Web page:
This is part two of my series on cruise vacations. In my first post on cruising I talked about the basics of cruising like what the cruise fare covers (and what it doesn’t) and life on board the ship.
In this post I reveal how to get the best deal on cruise fares.
Finding the best cruise fare
Cruise fares are highly seasonal, so you’ll save a lot of money by traveling during the off season. For cruises, low season starts in September once the kids are back in school and the odds of a hurricane in the Caribbean skyrocket. The low season ends sometime in February as the spring breaker business picks up, with higher rates in the late spring and throughout summer. Peak season cruises during summer are usually two or three times the price of off season cruises.
We love booking in the low season. In the fall, it’s a little cooler in the Caribbean so you don’t burn up as much. In the winter, we escape the freezing temps at home. The only problem is the kids’ school schedule so we try to pick a week where they have one or more days off school.
Hurricanes have never caused any problems in our cruising itinerary, and even if there was an active tropical system in the Caribbean, the cruise ship will typically detour around the worst of the storm to visit other ports that aren’t impacted by inclement weather.
For the absolute lowest fares, last minute cruise deals are the way to go. When we’re thinking about taking a cruise soon, we’ll start checking prices and watch for a really good bargain to show up. Prices are typically the lowest during the three or four weeks before sailing, so be ready to hit the road not long after booking if you go this route. Be flexible as to cruise line and ship, departure port, and ports of call, and you can usually find some great last minute bargain cruises at $40 per night per person or less.
Another great source of low fares, sometimes even lower than last minute cruises, are “repositioning” cruises. Particularly cheap are transatlantic repositioning cruises. Each April and May, cruise ships leave the warm waters of the Caribbean for a summer of cruising in the warm season in Europe. In October and November, these ships leave Europe and return across the Atlantic for the warm Caribbean winters. Hop aboard one of these Europe-bound cruises in the spring or a Caribbean-bound cruise in the fall and you might pay as little as $30-35 per person per night plus tax. I’ve also seen similar rates on a repositioning cruise from San Diego, California to Chile.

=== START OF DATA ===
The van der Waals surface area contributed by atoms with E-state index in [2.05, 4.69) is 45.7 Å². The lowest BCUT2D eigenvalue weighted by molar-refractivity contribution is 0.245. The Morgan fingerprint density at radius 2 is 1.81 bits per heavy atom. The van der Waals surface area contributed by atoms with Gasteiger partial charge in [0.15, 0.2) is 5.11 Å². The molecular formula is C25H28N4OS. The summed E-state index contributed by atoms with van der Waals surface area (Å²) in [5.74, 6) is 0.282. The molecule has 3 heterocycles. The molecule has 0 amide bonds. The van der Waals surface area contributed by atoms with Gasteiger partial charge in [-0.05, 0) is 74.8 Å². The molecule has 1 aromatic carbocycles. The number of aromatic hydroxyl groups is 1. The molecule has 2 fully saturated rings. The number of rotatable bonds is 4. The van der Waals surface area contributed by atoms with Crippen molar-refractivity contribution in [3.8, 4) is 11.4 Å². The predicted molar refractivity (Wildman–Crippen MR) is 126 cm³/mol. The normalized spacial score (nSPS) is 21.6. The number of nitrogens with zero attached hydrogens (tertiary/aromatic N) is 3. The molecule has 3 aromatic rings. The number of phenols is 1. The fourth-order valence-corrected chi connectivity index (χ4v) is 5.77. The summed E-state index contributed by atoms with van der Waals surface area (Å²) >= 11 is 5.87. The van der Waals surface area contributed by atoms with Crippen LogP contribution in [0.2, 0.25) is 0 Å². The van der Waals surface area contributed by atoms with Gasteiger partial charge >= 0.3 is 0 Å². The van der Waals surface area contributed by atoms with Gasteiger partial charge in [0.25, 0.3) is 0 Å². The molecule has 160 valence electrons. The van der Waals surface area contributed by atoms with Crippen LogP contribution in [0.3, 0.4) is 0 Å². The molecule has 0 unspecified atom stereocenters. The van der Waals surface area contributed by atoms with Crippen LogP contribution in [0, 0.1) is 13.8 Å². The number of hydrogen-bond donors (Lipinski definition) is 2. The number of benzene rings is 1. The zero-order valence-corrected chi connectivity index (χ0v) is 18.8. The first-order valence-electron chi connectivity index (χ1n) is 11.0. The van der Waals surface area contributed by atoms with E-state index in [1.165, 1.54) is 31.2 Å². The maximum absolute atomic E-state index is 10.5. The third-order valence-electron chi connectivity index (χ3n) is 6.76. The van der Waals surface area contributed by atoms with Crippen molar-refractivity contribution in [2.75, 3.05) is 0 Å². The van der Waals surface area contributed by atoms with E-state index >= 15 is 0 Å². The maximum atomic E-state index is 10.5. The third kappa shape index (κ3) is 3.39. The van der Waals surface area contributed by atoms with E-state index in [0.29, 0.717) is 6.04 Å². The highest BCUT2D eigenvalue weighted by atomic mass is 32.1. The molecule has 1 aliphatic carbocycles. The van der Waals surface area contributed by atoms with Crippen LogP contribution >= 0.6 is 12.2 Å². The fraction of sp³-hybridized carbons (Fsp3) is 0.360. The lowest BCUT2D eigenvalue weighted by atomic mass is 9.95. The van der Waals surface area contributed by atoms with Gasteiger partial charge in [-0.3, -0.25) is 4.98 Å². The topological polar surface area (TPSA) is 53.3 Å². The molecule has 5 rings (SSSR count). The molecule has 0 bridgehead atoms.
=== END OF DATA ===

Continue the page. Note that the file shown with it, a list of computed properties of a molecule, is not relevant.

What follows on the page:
These repositioning cruises are a smoking hot deal if you can devote two weeks to the cruise and deal with one way airfare to or from Europe. We’re hoping to take advantage of the repositioning bargains to or from Europe some day, and get free one way plane tickets by redeeming airline miles from credit card sign up bonuses. While we’re in Europe, we can do some sightseeing before returning home.
Picking a cabin to save money
The cheapest rooms aboard are “inside” cabins. This means they are in the interior of the ship and do not come with windows. The next category of rooms are “oceanview” cabins where you get a porthole or window so you can see the ocean. Upgrade once more and you get the “balcony room” where you have a door to your own private balcony overlooking the water. The ultimate upgrade is the suite that comes with a balcony and usually has separate living and sleeping quarters and is more spacious than the lower category cabins.
All the cabins have access to the same dining rooms, shows, and entertainment while on board, so the extra cost that comes with the upgraded room is really just a nicer room. You do get some extra perks with the suites depending on the cruise line (like an on-call butler).
Being cheapskates we tend to book inside rooms. Sure, we can’t see the ocean from our room but we don’t stay in the room very long anyway unless we’re asleep. If you like to sleep in, it’s really nice to have the absolute darkness that comes with a room devoid of all windows. I like looking around the formal dining room and thinking of all the guests that paid five or ten times what we paid even though we’re chowing down on the same filet mignon and lobster.
If you’re flexible on your room assignment, you can save even more with the “guaranteed inside” cabin category. Book a “guaranteed inside” cabin and you’re guaranteed some cabin on the ship but the cruise line gets to pick where it is. It’s typically one of the lower cost cabins but one time we received an outside cabin with a window view (partially obstructed with a lifeboat). You’re doing the cruise line a favor by soaking up their excess inventory of cabins and in exchange you save some dough.
Booking a cruise with kids
When booking a cruise, you’ll see the advertised price. Double that and add in a bit of tax and that’s what you’ll typically pay for a cabin with two people in it. Our $199 cruise last September was actually $650 for a two person cabin with taxes included.